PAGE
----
G.U.Y. – An ARTPOP Film :: Genesis 27: Electric World Life, Pt. 2

We are the music-makers, and we are the dreamers of dreams… four years ago, we pulled a stunt that went and turned into a scene

#kanyeshrugsandpoplove #electricworldlife


G.U.Y. – An ARTPOP Film:


I know. But I can’t stay up here on my hill forever.

#queenedknight #kingdomed

ARTPOP ... facing glamorous cruelty in Spears subtext and fantasy
ARTPOP … facing glamorous cruelty in Spears subtext and fantasy

I didn’t get to this place in my life by doing the smart thing every time. How ’bout you, frank farmer? Out there on the edge… did you ever do something that didn’t make too much sense, except maybe inside you? In your stomach somewhere? Something that wasn’t smart? I’ll bet you have plenty. I’ll bet you do. Nobody gets really good without it. And you’re good. I know that. – Ms. Marron

#neverforget #girlunderguardian


I suppose the only way to take this one sonically is through the sounds of an autobiography… at this point in my pop literary career with a one said Lady, certain signatures will emerge at some point within each piece – namely: each release being #theanthem, each release “solidifying this time and space voice of twain,” and autobiographical points of reference expounding on the sheer cosmic Pop of said beat drops. #postoculus #postpop This time, will be no different #letsdelve


… and on the sixth day GaGa unearthed the feast, saw everything that she had gamed… and behold: it was very good

The scene opens and I feel the last four movies I watched on Netflix (America The Beautiful, Enron: The Smartest Guys in the Room, Boogie Man: The Lee Atwater Story, and Outfoxed: Rupert Murdoch’s War on Journalism ) “How do you tell a twelve year old they’re being manufactured for disposal?” echoes beneath sounds of the digital stock market, laser arcades and electronic abacuses blend with footsteps over barren plantations of the The Deep South’s perpetual state of reconstruction.

FOX News anchors divulge contents of executive morning gag-ordering memorandum for daily broadcasts, Former California Governor Gray Davis recalls the Summer of 2001 when Arnold Schwarzenegger took his position on the wings of George Bush and Ken Layforever the manufactured blackout, roll tide.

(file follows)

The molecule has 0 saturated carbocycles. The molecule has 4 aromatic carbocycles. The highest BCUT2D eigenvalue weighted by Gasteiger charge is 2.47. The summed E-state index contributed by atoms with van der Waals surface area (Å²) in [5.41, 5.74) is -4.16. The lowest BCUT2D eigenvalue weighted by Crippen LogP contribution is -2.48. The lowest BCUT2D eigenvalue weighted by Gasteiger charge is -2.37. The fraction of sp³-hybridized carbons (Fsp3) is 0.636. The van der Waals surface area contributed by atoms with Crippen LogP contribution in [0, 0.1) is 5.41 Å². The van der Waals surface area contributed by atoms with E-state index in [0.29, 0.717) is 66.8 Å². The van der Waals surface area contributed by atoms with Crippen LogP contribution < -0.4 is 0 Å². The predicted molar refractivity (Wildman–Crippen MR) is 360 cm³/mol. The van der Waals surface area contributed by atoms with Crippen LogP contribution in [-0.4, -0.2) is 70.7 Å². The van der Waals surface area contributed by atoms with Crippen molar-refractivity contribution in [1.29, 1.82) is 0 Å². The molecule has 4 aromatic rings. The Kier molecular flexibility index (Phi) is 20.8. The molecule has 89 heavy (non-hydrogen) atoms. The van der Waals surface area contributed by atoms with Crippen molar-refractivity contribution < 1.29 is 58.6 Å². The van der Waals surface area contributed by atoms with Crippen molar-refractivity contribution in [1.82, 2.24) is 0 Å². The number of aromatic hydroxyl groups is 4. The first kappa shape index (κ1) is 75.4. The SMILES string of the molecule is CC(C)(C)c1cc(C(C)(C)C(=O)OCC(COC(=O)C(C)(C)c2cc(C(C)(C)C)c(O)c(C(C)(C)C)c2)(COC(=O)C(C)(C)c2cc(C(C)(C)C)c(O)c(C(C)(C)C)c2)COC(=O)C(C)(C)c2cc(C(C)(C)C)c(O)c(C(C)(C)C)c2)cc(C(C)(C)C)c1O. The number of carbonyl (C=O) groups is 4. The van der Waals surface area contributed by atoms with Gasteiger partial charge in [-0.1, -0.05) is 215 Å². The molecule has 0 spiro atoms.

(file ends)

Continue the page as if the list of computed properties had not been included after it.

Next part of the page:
The rise of the South, crimson syndication – Carolinian Lee Atwater’s landmark Reagan / Bush campaign victories premised upon political theater at the expense of a misinformed public, Enron’s ascent from Texas prestige to global market dominance at the expense of $38B from California – the swelter of the Swine lingering ever-so-close by; the deserted landscape of our spectacular marketplace, entertainment and speculation, valuation on manufactured ideologies … and in the midst is the artifact, beneath the data-driven logistical bottom line: art as fact is buried.

ARTPOP Title Card


It is no longer enough to be good, to be well-made, of inspired design, of impeccable craftsmanship, to be one of a kind – to transcend scalable. In fact, it is a loss; time spent maturing is a liability – “either die or don’t die, just let me know if it’s the first one so I can get a grip and camera guy.

I see #sxswine heading up the hill. GaGa face down – in clothes not incredibly dissimilar from her Swinecore attire – money scattered, archaeological dig in disarray, Mitochondrial Eve rests in Mesopoptamian ruins… and the scene begins where Austin faded

In case you were wondering what’s behind the swine … existence of the living gold mine … the reality that human traffic runs through vinyl, video, and grapevine … that spectacular misery is of industrial design … that the vomit you spew, pre-emptive anesthetic to the polity coup: our very own blood red, sterilized white, and royal blue … the surrender in silence, the deafening void, the sadness… the sadness… the lament and suffocating isolation of that human capital demise … that behind the lids are empty exes where once haused Tiresian eyes.



VENUS Interlude

The scene shifts, I feel the movie I was in the middle of watching on Netflix when a majestic eclectic heralded G.U.Y.’s arrival: Disney’s Hercules #ayverse

Vinyl Mind Flow #prosewego

Even when you doubt, you cannot deny the truth. In the beginning, was the word, and the word was good; in the end, all that remains is that seminal word to rebuild from the ruins of slander… the only four-letter word from where life springs …. ishq to mark the mortal compass, eros to transform, love to transcend.

The electric world life: owning nothing in the Haus, all is had in electric word; all is manifest from mental creations given wings within tangled webs … beneath the static, found frequencies connect and channel perceived truths as canons of a new world. Bound not by domains, built instead upon the orbits of psychopomp relays.

It’s not real, it’s theatre; because reality is the illusion of essential materiality … the delusion of juvenile insanity washed away by the beauty in mysterious mentality … the rhythmic word, the love game’s dans … the choreography across this dimension’s canvas …

Magdalene ascends from the realm of lower mystery: Rilke’s triumphant female returns for the first time. The caterpillar sheds its biological echo chamber, claiming imperial divine on behalf of the natural, where fabrics of the regal are indeed invisible in design.